Wednesday, October 12, 2011
Power crisis looms in West Bengal as utilities run out of cash for coal
Daily power-cuts as long as 4-5 hours in West Bengal
By Pratim Ranjan Bose
Kolkata :Nearly 90 lakh subscribers in West Bengal, barring Kolkata, now face daily power-cuts as long as 4-5 hours with the State utilities running out of money to pay for coal.
With declining own generation, official estimates suggest the average shortfall in the State is now running up to 600 MW a day.
According to sources, fearing the frown of the Mamata Banerjee-led government, the power utilities (in generation or distribution) did not approach the regulator for tariff revision this year, and are now incurring a combined cash-loss of over Rs 200 crore a month.
The generation utility, West Bengal Power Development Corporation Ltd (WBPDCL), alone is facing a revenue gap of Rs 140 crore for supplying electricity at 25 per cent below cost price.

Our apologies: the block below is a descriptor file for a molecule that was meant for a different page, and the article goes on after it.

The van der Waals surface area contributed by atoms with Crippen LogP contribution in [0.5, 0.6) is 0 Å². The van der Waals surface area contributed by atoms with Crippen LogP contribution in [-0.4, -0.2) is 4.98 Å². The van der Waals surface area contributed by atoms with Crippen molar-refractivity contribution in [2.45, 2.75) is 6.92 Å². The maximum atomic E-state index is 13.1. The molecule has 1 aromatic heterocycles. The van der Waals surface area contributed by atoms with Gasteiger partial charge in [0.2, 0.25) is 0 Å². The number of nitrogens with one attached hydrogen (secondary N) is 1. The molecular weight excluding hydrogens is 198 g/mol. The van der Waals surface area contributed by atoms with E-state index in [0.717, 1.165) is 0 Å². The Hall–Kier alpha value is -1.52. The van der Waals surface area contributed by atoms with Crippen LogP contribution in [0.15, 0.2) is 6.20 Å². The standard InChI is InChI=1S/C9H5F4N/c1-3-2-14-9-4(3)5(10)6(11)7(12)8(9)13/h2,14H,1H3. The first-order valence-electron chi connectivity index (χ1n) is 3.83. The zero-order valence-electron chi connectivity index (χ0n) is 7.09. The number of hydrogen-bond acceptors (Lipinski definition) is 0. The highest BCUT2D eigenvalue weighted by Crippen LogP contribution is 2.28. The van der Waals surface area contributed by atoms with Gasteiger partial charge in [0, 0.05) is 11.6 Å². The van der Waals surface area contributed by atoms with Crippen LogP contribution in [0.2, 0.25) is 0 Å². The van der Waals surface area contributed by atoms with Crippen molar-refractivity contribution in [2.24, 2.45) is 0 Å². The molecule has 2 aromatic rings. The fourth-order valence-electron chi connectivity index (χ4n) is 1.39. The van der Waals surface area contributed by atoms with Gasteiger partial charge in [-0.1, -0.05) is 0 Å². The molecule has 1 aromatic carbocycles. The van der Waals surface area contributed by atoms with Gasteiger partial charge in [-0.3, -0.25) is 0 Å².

Outstanding to CIL
In the absence of budgetary support from the State Government, which is facing highest revenue gap among all States, WBPDCL has run up a huge outstanding of Rs 500 crore to three Coal India subsidiaries.
The bill had actually swelled to Rs 600 crore, inviting repeated reminders (and even stoppage of delivery) from CIL.
While a payment of around Rs 100 crore ensured coal supplies during Durga Puja, the situation worsened soon after the festival. As against a minimum requirement of 15-odd rakes (of 3,500 tonnes each), the coal arrivals are now 9-11 rakes a day.
The State's Power Minister, Mr Manish Gupta, admits that coal delivery, especially from Eastern Coal Fields (ECL), has been affected due to “issues related to delay in payment.”
However, he denied the existence of any funds crisis. He had also blamed CIL for arbitrarily raising prices with effect from February.
“CIL, being a PSU, should ensure supplies to the State at an affordable price,” Mr Gupta said. He was sure the power situation would return to normal in a couple of days.
Meanwhile, utilities have raised nearly Rs 2,100 crore short-term loans to meet the cash shortfall. While WBPDCL has already exhausted its credit limit and is finding it difficult to raise more funds, the distribution utility has scope to raise Rs 200 crore more — enough to run the show for two more months.
The 25 lakh consumers of CESC Ltd in Kolkata are, however, not facing a crisis, as of now.
Keywords: Power crisis, Coal, West Bengal, daily power-cuts, Electricity
(sourced Business Line)